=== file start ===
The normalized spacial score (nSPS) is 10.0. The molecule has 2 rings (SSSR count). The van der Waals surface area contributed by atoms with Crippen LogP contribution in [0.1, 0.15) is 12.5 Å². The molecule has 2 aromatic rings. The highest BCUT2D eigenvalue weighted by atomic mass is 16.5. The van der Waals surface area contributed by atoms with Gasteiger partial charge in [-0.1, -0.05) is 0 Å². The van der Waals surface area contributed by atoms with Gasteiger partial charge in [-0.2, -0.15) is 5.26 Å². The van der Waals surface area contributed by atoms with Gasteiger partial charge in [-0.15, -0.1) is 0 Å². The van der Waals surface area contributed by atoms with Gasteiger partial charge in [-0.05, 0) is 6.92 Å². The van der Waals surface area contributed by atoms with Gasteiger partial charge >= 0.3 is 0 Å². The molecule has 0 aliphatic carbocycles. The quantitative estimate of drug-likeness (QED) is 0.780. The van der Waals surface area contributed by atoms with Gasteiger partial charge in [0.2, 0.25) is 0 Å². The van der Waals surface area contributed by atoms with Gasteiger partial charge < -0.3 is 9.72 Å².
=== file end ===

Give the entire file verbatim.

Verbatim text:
The normalized spacial score (nSPS) is 10.0. The molecule has 2 rings (SSSR count). The van der Waals surface area contributed by atoms with Crippen LogP contribution in [0.1, 0.15) is 12.5 Å². The molecule has 2 aromatic rings. The highest BCUT2D eigenvalue weighted by atomic mass is 16.5. The van der Waals surface area contributed by atoms with Gasteiger partial charge in [-0.1, -0.05) is 0 Å². The van der Waals surface area contributed by atoms with Gasteiger partial charge in [-0.2, -0.15) is 5.26 Å². The van der Waals surface area contributed by atoms with Gasteiger partial charge in [-0.15, -0.1) is 0 Å². The van der Waals surface area contributed by atoms with Gasteiger partial charge in [-0.05, 0) is 6.92 Å². The van der Waals surface area contributed by atoms with Gasteiger partial charge >= 0.3 is 0 Å². The molecule has 0 aliphatic carbocycles. The quantitative estimate of drug-likeness (QED) is 0.780. The van der Waals surface area contributed by atoms with Gasteiger partial charge in [0.2, 0.25) is 0 Å². The van der Waals surface area contributed by atoms with Gasteiger partial charge < -0.3 is 9.72 Å².